Are School Districts Immune to a Weak Economy Dont Believe It!Report as inadecuate




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School Business Affairs, v75 n3 p15-16 Mar 2009

Why should school districts worry about today's down economy? After all, the vast majority of their income comes from state legislatures and local property taxes, with some additional funding from the federal government. This funding is unaffected by downturns in sales, the stock market, and other basic economic indicators. School business officials should not buy into this misconception. While the effects of a bad economy may not be as drastic for public entities, school boards are adversely affected by a weak economy and should plan for such circumstances. Many aspects of a down economy affect school districts. In this article, the author discusses a few areas that can change a district's finances, which include: (1) state legislative cuts; (2) property devaluation; (3) student population; (4) access to credit; (5) public bonds; and (6) tax rollback concerns. He concludes that school business officials must be cognizant of these risks and develop comprehensive strategies to minimize the negative financial effect on their districts during hard economic times.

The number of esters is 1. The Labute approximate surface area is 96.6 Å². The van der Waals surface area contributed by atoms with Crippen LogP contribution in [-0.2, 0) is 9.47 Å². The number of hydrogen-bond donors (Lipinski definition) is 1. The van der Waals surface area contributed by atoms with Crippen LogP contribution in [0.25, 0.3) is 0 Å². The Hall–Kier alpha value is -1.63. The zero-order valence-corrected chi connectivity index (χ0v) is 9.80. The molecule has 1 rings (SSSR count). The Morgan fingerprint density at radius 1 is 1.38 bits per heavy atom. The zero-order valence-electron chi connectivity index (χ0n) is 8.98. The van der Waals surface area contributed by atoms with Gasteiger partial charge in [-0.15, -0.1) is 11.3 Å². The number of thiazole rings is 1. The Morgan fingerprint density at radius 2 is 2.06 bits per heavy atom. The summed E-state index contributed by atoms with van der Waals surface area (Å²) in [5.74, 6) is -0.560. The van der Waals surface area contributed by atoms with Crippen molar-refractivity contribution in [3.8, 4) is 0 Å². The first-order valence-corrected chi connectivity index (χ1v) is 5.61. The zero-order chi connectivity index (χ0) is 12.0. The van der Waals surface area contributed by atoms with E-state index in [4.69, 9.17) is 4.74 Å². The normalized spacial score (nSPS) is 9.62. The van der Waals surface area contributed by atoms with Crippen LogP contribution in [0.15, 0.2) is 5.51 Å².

Descriptors: Taxes, Educational Finance, School Districts, School Business Officials, Income, Economic Impact, State Legislation, Budgeting, Enrollment Trends, Credit (Finance), Risk Management

Association of School Business Officials International (ASBO). 11401 North Shore Drive, Reston, VA 20190. Tel: 866-682-2729; Fax: 703-478-0205; e-mail: asboreq[at]asbointl.org; Web site: http://www.asbointl.org





Author: Horner, Jeffrey

Source: https://eric.ed.gov/?q=a&ft=on&ff1=dtySince_1992&pg=2632&id=EJ918593



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